To thrive in the environment, drug makers will have to focus on a smaller number of generic products where they have a clear cost advantage, while investing to develop new innovative drugs that will enjoy patent protection from competition.

Although some of the price reductions appear excessive, Song believes regulators will fine-tune their policies, as overly low prices raise the risk of compromises on drug quality.

“Reform needs to be done step by step. Now we have had a start, and the sky has not fallen. It only created a scare,” he said. “I believe the authorities are also reflecting on the results … price reduction is not its only objective.”

For generic products where some Chinese companies have attained western or Japanese standards while others have not, Song suggested that regulators give a 10 to 15 per cent price increment above the winning bids to the winners with international standards, so as to encourage industry quality improvement.

As the pricing reform spreads nationwide, the better resourced companies will be driven to spend billions of yuan each year in attempts to be the first to come up with a new compound that act on a new biological target to treat a disease. They will be rewarded by multi-year legal protection against competition.

Others that failed to do so will try to find an alternative compound – so-called “me-too drugs” – to act on the same target, and sell at a lower price to grab market share.

Many will place bets on their drug candidates, which if successfully developed ahead of rivals, will become blockbuster products and multi-year cash cows thanks to a burgeoning middle class that can afford better and costlier medicine.

China’s drug makers still have a long way to go to become a truly innovative industry.

Song pointed out that even among the most advanced pharmaceutical companies in the nation, some 80 per cent of their enterprise value has been derived from generic products and the rest from new drugs development.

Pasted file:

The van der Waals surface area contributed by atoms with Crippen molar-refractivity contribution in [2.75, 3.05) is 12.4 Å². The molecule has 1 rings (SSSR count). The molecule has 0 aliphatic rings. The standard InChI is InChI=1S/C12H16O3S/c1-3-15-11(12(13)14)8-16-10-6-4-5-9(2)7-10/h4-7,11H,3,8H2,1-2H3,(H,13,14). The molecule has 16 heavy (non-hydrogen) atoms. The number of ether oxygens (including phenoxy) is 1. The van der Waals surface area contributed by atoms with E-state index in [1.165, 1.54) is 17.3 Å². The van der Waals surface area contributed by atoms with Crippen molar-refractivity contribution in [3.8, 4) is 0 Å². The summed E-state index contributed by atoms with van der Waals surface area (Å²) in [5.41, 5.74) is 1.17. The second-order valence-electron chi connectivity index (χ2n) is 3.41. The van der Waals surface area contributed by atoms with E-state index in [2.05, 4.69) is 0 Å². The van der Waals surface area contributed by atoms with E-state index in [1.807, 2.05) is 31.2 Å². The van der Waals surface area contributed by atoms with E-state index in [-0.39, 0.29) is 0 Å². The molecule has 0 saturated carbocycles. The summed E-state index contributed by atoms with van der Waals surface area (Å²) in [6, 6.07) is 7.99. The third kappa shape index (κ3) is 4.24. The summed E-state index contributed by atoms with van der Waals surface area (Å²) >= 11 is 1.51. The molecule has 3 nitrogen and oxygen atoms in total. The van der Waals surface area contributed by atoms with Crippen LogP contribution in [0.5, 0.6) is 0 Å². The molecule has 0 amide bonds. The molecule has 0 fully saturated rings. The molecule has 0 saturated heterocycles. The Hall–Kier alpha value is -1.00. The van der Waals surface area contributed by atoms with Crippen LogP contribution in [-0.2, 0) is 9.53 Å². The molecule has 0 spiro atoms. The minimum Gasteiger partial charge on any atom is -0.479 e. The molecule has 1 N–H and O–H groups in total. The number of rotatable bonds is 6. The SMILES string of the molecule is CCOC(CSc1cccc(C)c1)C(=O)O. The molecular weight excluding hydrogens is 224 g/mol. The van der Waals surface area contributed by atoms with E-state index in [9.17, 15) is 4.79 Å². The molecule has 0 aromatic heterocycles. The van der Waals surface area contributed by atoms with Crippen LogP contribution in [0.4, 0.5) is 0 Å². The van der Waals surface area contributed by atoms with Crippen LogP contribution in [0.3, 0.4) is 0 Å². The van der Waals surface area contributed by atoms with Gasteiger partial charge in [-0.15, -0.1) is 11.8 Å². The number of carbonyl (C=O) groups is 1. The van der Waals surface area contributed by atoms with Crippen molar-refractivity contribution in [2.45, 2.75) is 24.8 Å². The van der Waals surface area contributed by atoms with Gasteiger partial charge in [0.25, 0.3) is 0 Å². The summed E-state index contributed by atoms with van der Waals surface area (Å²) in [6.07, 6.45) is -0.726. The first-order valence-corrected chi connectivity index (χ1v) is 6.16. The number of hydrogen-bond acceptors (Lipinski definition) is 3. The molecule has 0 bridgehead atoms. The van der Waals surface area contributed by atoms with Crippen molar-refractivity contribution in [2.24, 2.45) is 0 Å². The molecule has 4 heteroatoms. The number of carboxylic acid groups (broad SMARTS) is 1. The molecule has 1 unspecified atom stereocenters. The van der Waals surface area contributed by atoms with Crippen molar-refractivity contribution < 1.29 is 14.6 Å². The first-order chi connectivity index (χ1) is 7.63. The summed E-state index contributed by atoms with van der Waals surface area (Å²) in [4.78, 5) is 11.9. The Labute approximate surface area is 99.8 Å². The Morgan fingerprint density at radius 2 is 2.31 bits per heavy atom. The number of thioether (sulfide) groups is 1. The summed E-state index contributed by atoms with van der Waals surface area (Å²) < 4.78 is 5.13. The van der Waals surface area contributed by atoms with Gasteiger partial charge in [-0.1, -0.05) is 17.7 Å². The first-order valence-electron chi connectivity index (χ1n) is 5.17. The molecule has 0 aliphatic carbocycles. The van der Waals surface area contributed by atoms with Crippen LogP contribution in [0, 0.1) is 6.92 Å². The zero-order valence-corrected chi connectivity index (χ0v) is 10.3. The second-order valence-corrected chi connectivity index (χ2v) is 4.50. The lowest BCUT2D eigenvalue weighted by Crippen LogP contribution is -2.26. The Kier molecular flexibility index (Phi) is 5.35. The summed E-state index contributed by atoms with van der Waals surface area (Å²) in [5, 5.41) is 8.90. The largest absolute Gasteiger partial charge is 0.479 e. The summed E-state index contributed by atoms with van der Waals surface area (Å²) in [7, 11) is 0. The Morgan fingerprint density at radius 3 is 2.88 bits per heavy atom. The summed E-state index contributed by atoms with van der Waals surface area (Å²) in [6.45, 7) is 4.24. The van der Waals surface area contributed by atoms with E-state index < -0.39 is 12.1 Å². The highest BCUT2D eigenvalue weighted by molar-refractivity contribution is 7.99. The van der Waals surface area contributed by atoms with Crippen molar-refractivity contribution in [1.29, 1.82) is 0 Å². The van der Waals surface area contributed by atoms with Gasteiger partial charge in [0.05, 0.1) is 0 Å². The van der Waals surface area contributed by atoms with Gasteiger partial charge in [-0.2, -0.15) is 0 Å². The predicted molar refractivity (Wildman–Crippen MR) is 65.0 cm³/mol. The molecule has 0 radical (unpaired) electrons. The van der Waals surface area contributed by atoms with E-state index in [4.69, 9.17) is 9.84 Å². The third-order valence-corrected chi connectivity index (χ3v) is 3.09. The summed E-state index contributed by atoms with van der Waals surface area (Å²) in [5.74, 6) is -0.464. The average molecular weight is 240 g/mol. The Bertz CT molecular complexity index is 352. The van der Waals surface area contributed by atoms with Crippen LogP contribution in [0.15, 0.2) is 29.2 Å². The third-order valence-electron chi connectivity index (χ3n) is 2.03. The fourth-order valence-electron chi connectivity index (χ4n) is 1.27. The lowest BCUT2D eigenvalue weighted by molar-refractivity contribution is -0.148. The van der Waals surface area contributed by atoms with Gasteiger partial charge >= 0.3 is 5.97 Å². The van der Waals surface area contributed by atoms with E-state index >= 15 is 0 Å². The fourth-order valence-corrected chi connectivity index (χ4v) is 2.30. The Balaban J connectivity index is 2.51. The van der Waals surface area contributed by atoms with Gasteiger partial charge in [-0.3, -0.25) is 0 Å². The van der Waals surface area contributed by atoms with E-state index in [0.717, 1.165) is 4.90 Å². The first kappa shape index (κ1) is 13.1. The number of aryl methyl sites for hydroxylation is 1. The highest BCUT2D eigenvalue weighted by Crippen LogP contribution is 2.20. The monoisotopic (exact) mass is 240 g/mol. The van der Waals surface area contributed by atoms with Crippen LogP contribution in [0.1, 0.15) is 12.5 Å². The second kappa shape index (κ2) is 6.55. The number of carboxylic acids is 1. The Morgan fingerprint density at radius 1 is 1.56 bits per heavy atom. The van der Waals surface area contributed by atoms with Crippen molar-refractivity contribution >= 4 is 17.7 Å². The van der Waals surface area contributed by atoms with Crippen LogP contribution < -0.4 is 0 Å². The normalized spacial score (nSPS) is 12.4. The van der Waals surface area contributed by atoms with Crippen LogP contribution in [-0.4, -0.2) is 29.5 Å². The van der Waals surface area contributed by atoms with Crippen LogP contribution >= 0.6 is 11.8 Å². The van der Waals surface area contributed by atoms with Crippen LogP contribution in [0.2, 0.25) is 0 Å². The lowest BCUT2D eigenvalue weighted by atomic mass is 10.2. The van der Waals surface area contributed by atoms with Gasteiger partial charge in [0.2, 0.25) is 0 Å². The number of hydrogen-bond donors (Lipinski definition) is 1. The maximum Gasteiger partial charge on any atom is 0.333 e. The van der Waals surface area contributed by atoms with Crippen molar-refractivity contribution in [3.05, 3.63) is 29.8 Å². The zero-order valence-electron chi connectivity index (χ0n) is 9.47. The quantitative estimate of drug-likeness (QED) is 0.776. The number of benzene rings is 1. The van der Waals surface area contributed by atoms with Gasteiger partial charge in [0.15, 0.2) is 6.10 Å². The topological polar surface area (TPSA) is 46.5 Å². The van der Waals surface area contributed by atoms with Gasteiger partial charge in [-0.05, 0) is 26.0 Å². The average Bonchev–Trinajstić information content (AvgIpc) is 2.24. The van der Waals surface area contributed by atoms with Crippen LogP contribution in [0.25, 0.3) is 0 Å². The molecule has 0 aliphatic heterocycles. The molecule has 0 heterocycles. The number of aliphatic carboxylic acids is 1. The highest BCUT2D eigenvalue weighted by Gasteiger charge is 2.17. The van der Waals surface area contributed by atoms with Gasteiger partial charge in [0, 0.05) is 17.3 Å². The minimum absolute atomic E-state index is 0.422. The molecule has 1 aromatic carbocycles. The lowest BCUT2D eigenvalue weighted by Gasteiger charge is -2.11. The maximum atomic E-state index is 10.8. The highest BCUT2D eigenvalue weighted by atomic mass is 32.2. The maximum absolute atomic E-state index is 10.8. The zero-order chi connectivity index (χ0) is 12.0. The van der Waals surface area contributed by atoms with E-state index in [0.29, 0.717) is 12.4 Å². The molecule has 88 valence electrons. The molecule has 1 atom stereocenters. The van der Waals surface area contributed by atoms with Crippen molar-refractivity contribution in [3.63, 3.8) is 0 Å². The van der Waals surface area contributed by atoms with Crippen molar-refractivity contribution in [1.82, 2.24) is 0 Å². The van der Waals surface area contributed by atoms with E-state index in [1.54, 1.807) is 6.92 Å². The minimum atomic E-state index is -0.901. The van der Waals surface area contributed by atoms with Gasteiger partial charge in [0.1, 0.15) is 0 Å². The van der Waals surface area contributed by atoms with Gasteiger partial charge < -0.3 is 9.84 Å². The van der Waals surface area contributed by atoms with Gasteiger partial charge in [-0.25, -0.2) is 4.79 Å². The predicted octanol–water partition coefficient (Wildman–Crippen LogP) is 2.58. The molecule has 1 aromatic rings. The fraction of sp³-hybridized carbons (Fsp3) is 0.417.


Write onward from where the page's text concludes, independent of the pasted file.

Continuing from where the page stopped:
This proportion is reversed among the big drug firms in the US, the world’s largest and most innovative pharmaceutical market, he added.

This, together with demographic and economic trends, mean tremendous room for growth and investment.

“China has entered prime time for health care industry development, especially biotechnology, thanks to the gradual maturing of the nation’s 300 million-strong middle class as health care consumers, especially those born in the 1950s and 1960s who are wealthy and soon entering old age,” said Houston Huang Guobin, JP Morgan Chase & Co’s head of global investment banking for China.

This is especially the case for expensive therapies for cancer patients, whose number in China is projected by Frost and Sullivan to rise to 5.8 million in 2030 from 4.3 million last year.

The market for PD-1 and PD-L1 antibodies alone – a class of cutting-edge novel immuno-oncology therapies that stimulate the body’s immune system to kill cancer cells and cost half a million yuan per year – is forecast by the business consultancy to jump to 56 billion yuan in 2023 from nothing last year.

Three of the five companies so far listed in Hong Kong under revamped listing rules have completed clinical trials on their PD-1 antibodies, and submitted the results to regulators for commercialisation approval.